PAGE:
From left: Nathan Urban, Eric Ahrens, Alison Barth and Manoj Puthenveedu.
Imaging can also be used to show when a neuron is firing an electrical impulse. Several years ago, Alison Barth, associate professor of biological sciences, developed a novel tool that can be used to visualize, in living brain tissue, a single neuron that has been activated in response to an experience. She created a transgenic mouse that couples green fluorescent protein (GFP) to a gene activated by neuronal firing, causing the neuron to glow when it fires. Researchers can use this glow to see which neurons react to a given stimulus and how they connect with one another when the brain works to complete a task. For example, when a mouse learns how to solve a maze, Barth can visualize what neurons it used, and later study those neurons to find out how they changed to facilitate learning.
“Typically we studied neurons based on what type of neuron they were or where they were located,” said Barth. “Now we can study them based on what they do. It’s a new and exciting way to study the brain.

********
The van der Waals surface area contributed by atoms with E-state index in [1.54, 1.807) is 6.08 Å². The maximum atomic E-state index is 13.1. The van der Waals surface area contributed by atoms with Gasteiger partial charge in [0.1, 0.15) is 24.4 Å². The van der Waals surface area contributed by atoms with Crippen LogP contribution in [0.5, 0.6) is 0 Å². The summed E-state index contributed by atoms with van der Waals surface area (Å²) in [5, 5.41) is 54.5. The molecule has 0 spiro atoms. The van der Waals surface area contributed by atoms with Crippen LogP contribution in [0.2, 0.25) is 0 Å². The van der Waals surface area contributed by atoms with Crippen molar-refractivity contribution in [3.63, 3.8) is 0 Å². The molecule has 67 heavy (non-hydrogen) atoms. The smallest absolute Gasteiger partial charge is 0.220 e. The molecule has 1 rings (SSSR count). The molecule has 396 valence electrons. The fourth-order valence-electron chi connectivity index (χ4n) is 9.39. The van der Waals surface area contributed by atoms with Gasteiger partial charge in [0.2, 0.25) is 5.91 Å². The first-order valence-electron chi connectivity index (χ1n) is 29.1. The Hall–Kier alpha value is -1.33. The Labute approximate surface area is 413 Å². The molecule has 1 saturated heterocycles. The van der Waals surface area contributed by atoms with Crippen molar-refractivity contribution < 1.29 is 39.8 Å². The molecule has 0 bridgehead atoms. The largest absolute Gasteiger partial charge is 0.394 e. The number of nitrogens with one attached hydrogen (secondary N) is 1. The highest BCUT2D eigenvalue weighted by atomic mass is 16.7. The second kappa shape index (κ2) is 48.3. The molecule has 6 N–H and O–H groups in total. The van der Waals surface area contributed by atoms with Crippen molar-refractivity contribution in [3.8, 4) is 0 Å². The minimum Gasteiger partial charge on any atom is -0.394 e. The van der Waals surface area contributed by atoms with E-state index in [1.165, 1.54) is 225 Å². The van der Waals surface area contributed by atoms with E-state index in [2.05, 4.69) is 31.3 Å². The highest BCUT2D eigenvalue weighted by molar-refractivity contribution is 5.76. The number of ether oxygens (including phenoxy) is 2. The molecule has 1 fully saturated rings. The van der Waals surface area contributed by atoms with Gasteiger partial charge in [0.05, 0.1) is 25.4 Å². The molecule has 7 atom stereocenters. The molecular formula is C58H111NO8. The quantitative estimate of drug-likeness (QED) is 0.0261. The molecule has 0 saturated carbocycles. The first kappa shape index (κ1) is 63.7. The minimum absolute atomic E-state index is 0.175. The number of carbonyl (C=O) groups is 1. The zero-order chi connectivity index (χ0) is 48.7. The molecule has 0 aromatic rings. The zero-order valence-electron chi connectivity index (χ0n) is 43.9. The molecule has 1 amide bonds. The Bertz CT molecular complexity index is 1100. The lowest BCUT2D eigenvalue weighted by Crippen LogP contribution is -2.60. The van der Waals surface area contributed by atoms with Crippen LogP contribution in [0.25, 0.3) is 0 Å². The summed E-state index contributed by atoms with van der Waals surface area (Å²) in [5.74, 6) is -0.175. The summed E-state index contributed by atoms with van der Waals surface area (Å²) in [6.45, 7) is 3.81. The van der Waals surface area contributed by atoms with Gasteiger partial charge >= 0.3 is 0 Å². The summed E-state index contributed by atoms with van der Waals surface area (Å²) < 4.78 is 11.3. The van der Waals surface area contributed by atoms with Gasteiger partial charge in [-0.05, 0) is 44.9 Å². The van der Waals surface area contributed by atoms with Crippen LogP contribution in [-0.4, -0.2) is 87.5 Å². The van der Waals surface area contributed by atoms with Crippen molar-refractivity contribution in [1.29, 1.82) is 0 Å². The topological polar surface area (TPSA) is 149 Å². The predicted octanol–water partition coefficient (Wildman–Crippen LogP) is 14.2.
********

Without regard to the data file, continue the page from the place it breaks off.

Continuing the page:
Peering Inside the Neuron
Researchers around the world are using Barth’s transgenic mice to study an array of brain activities. The models often are used to find out which neurons are active in different neurological diseases.
Barth has used her model to isolate neurons that are activated during a seizure. Once she located the neurons of interest, Barth examined each neuron and found a disruption in an ion channel called the BK channel. This disruption caused neurons to become overly excitable, which contributed to recurrent seizures— the hallmark of epilepsy. Barth has since studied the channels as a pharmaceutical target for epilepsy, and continues to look at neurons to see how they contribute to the seizure disorder.
In another MCS lab, Assistant Professor of Biological Sciences Manoj Puthenveedu is using a different imaging tool to look at the opioid receptors at the surface of a neuron’s cell membrane. In doing so, he hopes to find clues to the mechanisms that contribute to addiction.
Under normal circumstances, like during a strenuous jog, opioid receptors recognize endorphins and activate specific signals in the brain’s cells to counter pain and discomfort. These same receptors also recognize drugs like heroin and morphine, and activate the same exact signals.
From the lab of Manoj Puthenveedu, a neurotransmitter receptor tagged with green fluorescent protein and expressed in cultured neurons.
“There is no difference in the cellular signals that are activated by drugs and endorphins in the brain. But we don’t get addicted to endorphins that easily. Why?” said Puthenveedu.